The Truth is that on “tomorrow = the non-fasting days”,  you CANNOT eat what you want, in the amounts that you want…unless what you WANT is merely the same as what a naturally thin person consistently eats in order to maintain a normal weight.

Success with intermittent fasting requires the zero, or very-low-calorie, "fasting" days to be balanced together with days of eating at or near one’s maintenance calorie level … in other words, the restrictive days need to occur alongside the kind of “healthy” moderate diet that is followed by the naturally thin. 

However, If I WANTED only “normal” amounts of “healthy foods", obesity would never have become a problem for me.

The issue is calorie balance.  The calorie number of the fasting day gets added to the calorie number of the non-fasting day with that Total number being divided by 2. When this Averaged calorie amount creates an ongoing calorie deficit, weight-loss will result from the ongoing calorie deficit.  However, this ASSUMES that an unmonitored participant would NOT follow a “binge-fast” pattern.  For example, a fasting day of 20% with a non-fasting day of 200% (instead of 110%) would be a “binge-fast” pattern, and a calorie Average that would result in weight-gain.

The most extensive scientific research on Intermittent Fasting to date was done by Dr. Krista Varady.  This research is frequently quoted by Dr. Jason Fung to support his own fasting viewpoints.    For a limited time, a limited number of people “moderately fasted” = i.e. ate 20% of their TDEE on one day, and ate “normally” which turned out to be 110% of their TDEE on the following day.  

Personally, I question Dr. Varady’s conclusion that the non-fasting day 110% calorie total was a “naturally occurring” limitation.  Since those people KNEW they were being temporarily watched as part of a diet research program, one could reasonably argue that … despite being told to eat “normally” on non-fasting days, they were highly motivated to “not overeat” on “normal” days during that limited time period … which resulted in a modification of the way they would probably choose to normally eat, long-term, when not being watched by scientists.

For larger, younger people – especially males -- whose daily calorie burn is between 2000 to 2500 calories, Intermittent Fasting can be relatively easy…IF… their normal way-of-eating is to  “normally” eat around that amount; and …IF…they don’t tend to be “binge-eaters”, which means that they usually only eat VERY-high-calorie on limited special occasions.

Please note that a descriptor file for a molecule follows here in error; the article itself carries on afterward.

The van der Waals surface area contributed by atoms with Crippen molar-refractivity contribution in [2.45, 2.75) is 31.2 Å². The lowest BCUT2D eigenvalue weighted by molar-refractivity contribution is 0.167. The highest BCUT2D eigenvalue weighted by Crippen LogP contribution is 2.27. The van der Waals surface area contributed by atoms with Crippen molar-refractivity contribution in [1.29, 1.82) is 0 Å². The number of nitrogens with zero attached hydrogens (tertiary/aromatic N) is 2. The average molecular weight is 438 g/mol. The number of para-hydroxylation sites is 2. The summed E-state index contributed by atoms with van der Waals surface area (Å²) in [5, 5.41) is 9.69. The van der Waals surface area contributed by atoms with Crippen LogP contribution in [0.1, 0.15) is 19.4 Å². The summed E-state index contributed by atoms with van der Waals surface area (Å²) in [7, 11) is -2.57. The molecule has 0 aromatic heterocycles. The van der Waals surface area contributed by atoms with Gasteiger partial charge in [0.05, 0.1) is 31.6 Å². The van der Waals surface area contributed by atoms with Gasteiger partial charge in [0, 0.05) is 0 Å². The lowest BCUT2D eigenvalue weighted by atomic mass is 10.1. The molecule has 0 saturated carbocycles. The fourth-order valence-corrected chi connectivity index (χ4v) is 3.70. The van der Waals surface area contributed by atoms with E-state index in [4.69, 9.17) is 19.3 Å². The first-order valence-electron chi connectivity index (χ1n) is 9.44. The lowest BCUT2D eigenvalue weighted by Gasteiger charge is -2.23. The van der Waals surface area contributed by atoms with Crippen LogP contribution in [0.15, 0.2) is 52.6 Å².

However, I am a small, elderly, inactive,"reduced obese", female whose “normal” daily calorie burn is a bit under 1000.  It is a continual struggle for me to keep my food intake within that “normal” range, and for me … the reward of getting 1000 to 1200 calories the following day doesn’t seem like much of a Reward after a day of eating only 250 to 500 calories. So, far, despite my best efforts, my results on the up days are often 1500+ calories … which tends to cancel out any weight-loss results of the 250 to 500 calorie “modified-fast” days, … while STILL being FAR LESS than the amounts I really want to eat after a day, or alternate days, of calorie deprivation.

Dr. Jason Fung, M.D. - who is the current medical guru on Fasting - recommends fasting as a fix for “insulin resistance” . However, I do not have any type of Diabetes, and my blood sugars are in the normal range. Although I am a small, “reduced obese”, inactive, elderly female with a very low metabolic rate, I don’t appear to be “insulin resistant”. 

Dr. Fung also says the nature of obesity is “multi-factorial”, and that the key to understanding obesity is understanding that many different things can contribute to the development and the treatment …. Obesity is not a single problem. There is no single solution.”